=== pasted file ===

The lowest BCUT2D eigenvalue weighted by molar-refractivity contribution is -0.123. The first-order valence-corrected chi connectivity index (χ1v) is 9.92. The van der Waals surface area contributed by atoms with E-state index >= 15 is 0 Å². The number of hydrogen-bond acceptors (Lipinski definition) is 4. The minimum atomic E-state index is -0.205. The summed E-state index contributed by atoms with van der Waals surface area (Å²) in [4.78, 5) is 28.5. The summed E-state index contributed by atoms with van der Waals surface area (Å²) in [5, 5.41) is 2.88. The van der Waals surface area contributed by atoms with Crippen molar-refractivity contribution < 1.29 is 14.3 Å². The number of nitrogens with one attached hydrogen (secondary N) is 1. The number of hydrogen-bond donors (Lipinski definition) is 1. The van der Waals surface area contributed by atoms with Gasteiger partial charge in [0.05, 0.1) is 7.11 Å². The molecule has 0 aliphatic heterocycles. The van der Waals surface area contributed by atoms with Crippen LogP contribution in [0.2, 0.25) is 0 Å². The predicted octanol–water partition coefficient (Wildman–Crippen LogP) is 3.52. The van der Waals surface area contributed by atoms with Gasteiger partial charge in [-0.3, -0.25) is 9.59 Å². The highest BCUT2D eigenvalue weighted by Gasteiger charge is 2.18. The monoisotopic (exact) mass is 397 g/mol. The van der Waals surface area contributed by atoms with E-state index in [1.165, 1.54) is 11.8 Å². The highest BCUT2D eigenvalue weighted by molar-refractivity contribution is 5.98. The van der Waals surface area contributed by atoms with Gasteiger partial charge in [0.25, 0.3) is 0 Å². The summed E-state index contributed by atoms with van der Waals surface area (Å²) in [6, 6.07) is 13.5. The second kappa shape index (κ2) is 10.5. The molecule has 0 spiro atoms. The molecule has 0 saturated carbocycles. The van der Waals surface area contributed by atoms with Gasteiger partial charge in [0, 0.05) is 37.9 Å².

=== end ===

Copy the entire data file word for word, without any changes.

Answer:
The lowest BCUT2D eigenvalue weighted by molar-refractivity contribution is -0.123. The first-order valence-corrected chi connectivity index (χ1v) is 9.92. The van der Waals surface area contributed by atoms with E-state index >= 15 is 0 Å². The number of hydrogen-bond acceptors (Lipinski definition) is 4. The minimum atomic E-state index is -0.205. The summed E-state index contributed by atoms with van der Waals surface area (Å²) in [4.78, 5) is 28.5. The summed E-state index contributed by atoms with van der Waals surface area (Å²) in [5, 5.41) is 2.88. The van der Waals surface area contributed by atoms with Crippen molar-refractivity contribution < 1.29 is 14.3 Å². The number of nitrogens with one attached hydrogen (secondary N) is 1. The number of hydrogen-bond donors (Lipinski definition) is 1. The van der Waals surface area contributed by atoms with Gasteiger partial charge in [0.05, 0.1) is 7.11 Å². The molecule has 0 aliphatic heterocycles. The van der Waals surface area contributed by atoms with Crippen LogP contribution in [0.2, 0.25) is 0 Å². The predicted octanol–water partition coefficient (Wildman–Crippen LogP) is 3.52. The van der Waals surface area contributed by atoms with Gasteiger partial charge in [-0.3, -0.25) is 9.59 Å². The highest BCUT2D eigenvalue weighted by Gasteiger charge is 2.18. The monoisotopic (exact) mass is 397 g/mol. The van der Waals surface area contributed by atoms with E-state index in [1.165, 1.54) is 11.8 Å². The highest BCUT2D eigenvalue weighted by molar-refractivity contribution is 5.98. The van der Waals surface area contributed by atoms with Gasteiger partial charge in [0.25, 0.3) is 0 Å². The summed E-state index contributed by atoms with van der Waals surface area (Å²) in [6, 6.07) is 13.5. The second kappa shape index (κ2) is 10.5. The molecule has 0 spiro atoms. The molecule has 0 saturated carbocycles. The van der Waals surface area contributed by atoms with Gasteiger partial charge in [0, 0.05) is 37.9 Å².